Four draft Resolutions were introduced to the UNSC along the lines, suggested by the Swiss Letter of 14 January 2013. The last one was UNSC Resolution S/2014/348, sponsored by 65 countries among which all the EU member States and supported by over one hundred NGOs. The draft Resolution proposed to reaffirm a strong condemnation of the violations of human rights and international humanitarian law by the Syrian authorities, pro-government militias and by non-State groups; to decide to refer that situation to the Prosecutor of the International Criminal Court, with a full cooperation and assistance by the Syrian government and also by that non-State armed groups. Introducing the draft Res.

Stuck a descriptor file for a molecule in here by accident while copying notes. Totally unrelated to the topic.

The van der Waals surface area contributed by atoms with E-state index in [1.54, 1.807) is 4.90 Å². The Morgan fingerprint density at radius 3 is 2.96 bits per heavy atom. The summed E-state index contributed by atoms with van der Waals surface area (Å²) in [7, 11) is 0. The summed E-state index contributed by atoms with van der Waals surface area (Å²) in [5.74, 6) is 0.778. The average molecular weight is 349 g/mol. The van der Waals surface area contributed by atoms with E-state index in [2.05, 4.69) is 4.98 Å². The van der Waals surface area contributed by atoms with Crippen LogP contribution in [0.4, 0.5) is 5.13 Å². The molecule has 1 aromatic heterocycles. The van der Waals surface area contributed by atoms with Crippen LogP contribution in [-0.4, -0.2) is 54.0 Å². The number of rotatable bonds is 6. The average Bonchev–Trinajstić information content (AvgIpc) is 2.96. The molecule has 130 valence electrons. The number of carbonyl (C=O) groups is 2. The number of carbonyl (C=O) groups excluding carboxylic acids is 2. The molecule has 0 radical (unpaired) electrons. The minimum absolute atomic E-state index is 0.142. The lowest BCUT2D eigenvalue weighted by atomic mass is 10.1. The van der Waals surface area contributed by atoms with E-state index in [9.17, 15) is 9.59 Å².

The French Permanent Representative said the following: “All of us around this table are horrified by the tragedy being experienced by the Syrian people… The presentation to the Council and the media of the “Cesar” report several weeks ago, on France’s initiative, served to underscore the barbarity. Thousands of photos, verified by independent experts, showed starved and tortured corpses in the regime’s prisons. Killing, torture and rape occur today in Syria not just as atrocious consequences of a civil war, but as part of a deliberate policy to terrorize and punish. Commanders give free rein to their troops to ignore the law – or put more simply, humanity itself. The Government bombs civilian neighborhoods with explosive barrel bombs, missiles and chemical weapons. Terrorist groups carry out indiscriminate attacks. Tens of thousands of people have been disappeared. Torture and starvation are carried out on a large scale. In a country with an ancient civilization, we are seeing the unleashing of brutality and cruelty whose victims are not mere statistics, behind which we too often hide, but men, women… In that context, France’s proposal is based on the belief that the impasse should not lead us to turn our gaze away from the atrocities committed in Syria every day. It aims at overcoming our differences in order to focus on the aspect of our humanity we all share. The draft resolution was rewritten in order to make it acceptable to all. It aims to apply in the Syrian situation a principle already agreed in resolutions 2118 (2013) and 2139 (2113), namely, to reject impunity. It also covers the territorial integrity of Syria. With regard to the responsibilities of the parties, it again includes language repeatedly agreed and merely calls for recognizing the jurisdiction of the International Criminal Court in the Syrian civil war in line with similar provisions in resolution 1593 (2005), on the situation in Darfur, and in resolution 1970 (2011), on Libya, against which no Member State vote against. Acting in unison, the Council would thereby say that it would not forget the crimes being committed today on a mass scale in Syria; that it would not forget that leaders tolerated them or even encouraged or ordered them; that in 2014 people could no longer behave as they did in 1942 or 1994; and that it would not allow the state of barbarity to return”.